The Laughlin Strip, as seen from the Colorado River.

Set along the Colorado River, this small town has a big impact on fun.


There were just 93 residents of Laughlin in 1982 when we wrote a story about the “Boomtown with No Place to Go.” In 2010, when we wrote about Laughlin as a winner in our first Tour Around Nevada series, there were about 7,500 residents. Regardless of the population count, it was clear during voting for this installment of Tour Around Nevada that Laughlin’s residents are ready to make their presence known.

Laughlin is just 51 years old, and unlike so many Nevada towns, its beginning came about not through mining, but water. In 1964, founder Don Laughlin was living in Las Vegas and owned a small club there, but was on the search for some border property. He flew his plane as far as Jackpot and Stateline, but it was a little hotel on the banks of the crystal clear Colorado River that caught his eye. Laughlin bought the bankrupt property, and by 1966, built the Riverside Resort. In two years, two more casinos opened, and today, nine casinos dot the river’s banks.

The town continued to grow slowly, with Don at the helm of much of it. In 1987, he ponied up $3.5 million to build a bridge across the river to Bullhead City, Ariz., and in 1991, he was instrumental in the construction of the Laughlin Bullhead Airport. Laughlin still lives in Laughlin, and while that sentence structure was intentional, the naming of the town was not; a postmaster rejected Laughlin’s suggestion of Riverside and chose the town’s creator as its namesake.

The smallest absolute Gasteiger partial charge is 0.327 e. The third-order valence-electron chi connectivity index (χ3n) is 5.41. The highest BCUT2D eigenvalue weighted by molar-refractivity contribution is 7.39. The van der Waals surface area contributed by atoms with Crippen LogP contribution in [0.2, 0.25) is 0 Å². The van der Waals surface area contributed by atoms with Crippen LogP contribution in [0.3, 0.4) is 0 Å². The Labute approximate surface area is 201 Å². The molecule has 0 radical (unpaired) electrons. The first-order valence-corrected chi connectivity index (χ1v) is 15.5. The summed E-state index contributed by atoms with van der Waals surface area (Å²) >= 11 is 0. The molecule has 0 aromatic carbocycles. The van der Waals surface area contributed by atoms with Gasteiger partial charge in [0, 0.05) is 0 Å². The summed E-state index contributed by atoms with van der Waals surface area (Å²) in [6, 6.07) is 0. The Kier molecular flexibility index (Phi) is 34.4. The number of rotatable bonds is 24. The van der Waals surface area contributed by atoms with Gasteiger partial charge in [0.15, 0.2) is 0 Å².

The Riverwalk provides an easy way to enjoy Laughlin.


Off-road racers drive on a specially designed track through the desert during Rage at the River SNORE (Southern Nevada Off-road Enthusiasts).

What Laughlin saw as a unique opportunity continues today, as the river is still a key feature of the area. It’s a major reason about 2 million people a year visit the area, and why the town can resist being designated just a mini Las Vegas.

“It’s so special,” Meg McDaniel says. “And there are so many things about the river you can enjoy.”

Meg would know; not only is she senior manager of extended destinations for the Las Vegas Convention and Visitor’s Authority, she’s also a 25-year resident of Laughlin. When asked what she loves about Laughlin, the river is high on her list.

The river opens up playtime in some seriously un-Nevada ways; private sandy beaches at Harrah’s beckon, as do leisurely paddlewheel boat rides. From fishing for bass, trout, or catfish, running jet skis and boats up the river, renting kayaks and canoes, or just taking a dip in the clear blue waters, there’s no denying Laughlin is more than the average desert town.


The Riverwalk is the heart of the Laughlin experience. Restaurants, casinos, activities, water taxis, and more can be accessed from the boardwalk, and in conjunction with the river, make up the unofficial Laughlin Strip. It’s part of the more intimate, compact layout of the town, which is attractive to those looking for a more laidback approach to a gaming vacation.